For both paediatric and adult CS patients, associated HRQL impairments are evident, and despite CS cure impairments persist and may never fall within normal ranges [1113]. Two CS-specific PROs have been developed to measure HRQL, the CushingQoL and the Tuebingen CD-25 [4, 10]. As the Tuebingen CD-25 was more recently developed than the CushingQoL, relatively fewer studies have used it. Disease-related factors associated with impaired HRQL scores among CS patients identified with both CS-specific HRQL PROs appear to include urinary free cortisol (UFC) levels (reflecting greater intensity of hypercorticolism), length of time since CS diagnosis (indicating longer exposure to hypercorticolism), which may be due to a long delay to diagnosis, and depression. Evidence supporting demographic factors (e.g., age, sex) remains unclear and may be sample-dependent [10].

Neurocognitive and psychological functioning

Three studies have demonstrated the negative impact of excessive cortisol exposure on neurocognitive and psychological functioning [1416]. Research indicates that depression is a common comorbid condition among CS patients prevalent in about 50 to 81% of CS patients, followed by anxiety disorders (e.g., generalized anxiety, panic disorder) with a prevalence of about 66% of patients, and mania with evidence indicating that despite long-term cure CS patients do not completely return to normal ranges of functioning [15, 16]. Existing evidence from cross-sectional research suggests that only depression independently accounts for HRQL outcomes among CS patients ( [17] as cited in [16]).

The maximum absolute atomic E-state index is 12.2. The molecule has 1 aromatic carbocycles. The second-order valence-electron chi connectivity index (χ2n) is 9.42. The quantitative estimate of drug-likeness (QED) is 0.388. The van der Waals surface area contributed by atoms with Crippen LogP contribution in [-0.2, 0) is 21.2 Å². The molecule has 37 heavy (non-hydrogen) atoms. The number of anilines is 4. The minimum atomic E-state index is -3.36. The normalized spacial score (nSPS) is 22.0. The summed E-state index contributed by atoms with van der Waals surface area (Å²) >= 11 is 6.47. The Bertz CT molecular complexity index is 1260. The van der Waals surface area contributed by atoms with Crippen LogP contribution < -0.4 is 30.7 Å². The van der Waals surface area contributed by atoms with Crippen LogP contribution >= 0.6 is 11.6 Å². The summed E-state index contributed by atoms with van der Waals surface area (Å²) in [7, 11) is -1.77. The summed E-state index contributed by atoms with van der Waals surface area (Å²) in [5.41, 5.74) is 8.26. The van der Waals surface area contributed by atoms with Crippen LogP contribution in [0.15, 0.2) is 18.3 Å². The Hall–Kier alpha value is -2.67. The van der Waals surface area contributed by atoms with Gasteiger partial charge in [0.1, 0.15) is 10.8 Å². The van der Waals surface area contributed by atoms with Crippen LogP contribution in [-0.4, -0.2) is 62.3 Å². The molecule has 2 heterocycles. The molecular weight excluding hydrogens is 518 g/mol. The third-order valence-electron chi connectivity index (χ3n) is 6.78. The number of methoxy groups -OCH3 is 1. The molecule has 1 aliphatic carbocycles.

Results of 19 magnetic resonance imaging (MRI) studies summarized in a systematic literature review indicated that active CS was associated with smaller hippocampal volume, enlarged ventricles, and lower white and gray matter volume (i.e., cerebral atrophy) [14]. Results also indicated that following treatment of excess cortisol, neurocognitive structures did not completely revert to normal ranges. Indeed verbal learning, verbal memory, and mood functioning including severe depression were associated with structural and functional brain differences [14]. Severe depressive symptoms were observed in patients with long-term CS remission who also had reduced white matter in the left uncinated fasiculus (a region implicated in limbic system functioning) [14].

Clinical trials

Four clinical trial studies were reviewed including one study from a pasireotide trial [18] and three from the SEISMIC trial [1921]. Clinical outcome assessments (COA) used across these four studies included the 36-item short form survey of quality of life (QOL; SF-36) [21], CushingQoL [18, 19], Beck Depression Inventory (BDI) [18, 20], and Trail Making A and B tests (TMT A and B), a brief performance outcome (PerfO) of neurocognitive processing speed and executive functioning [20].

Pasireotide trial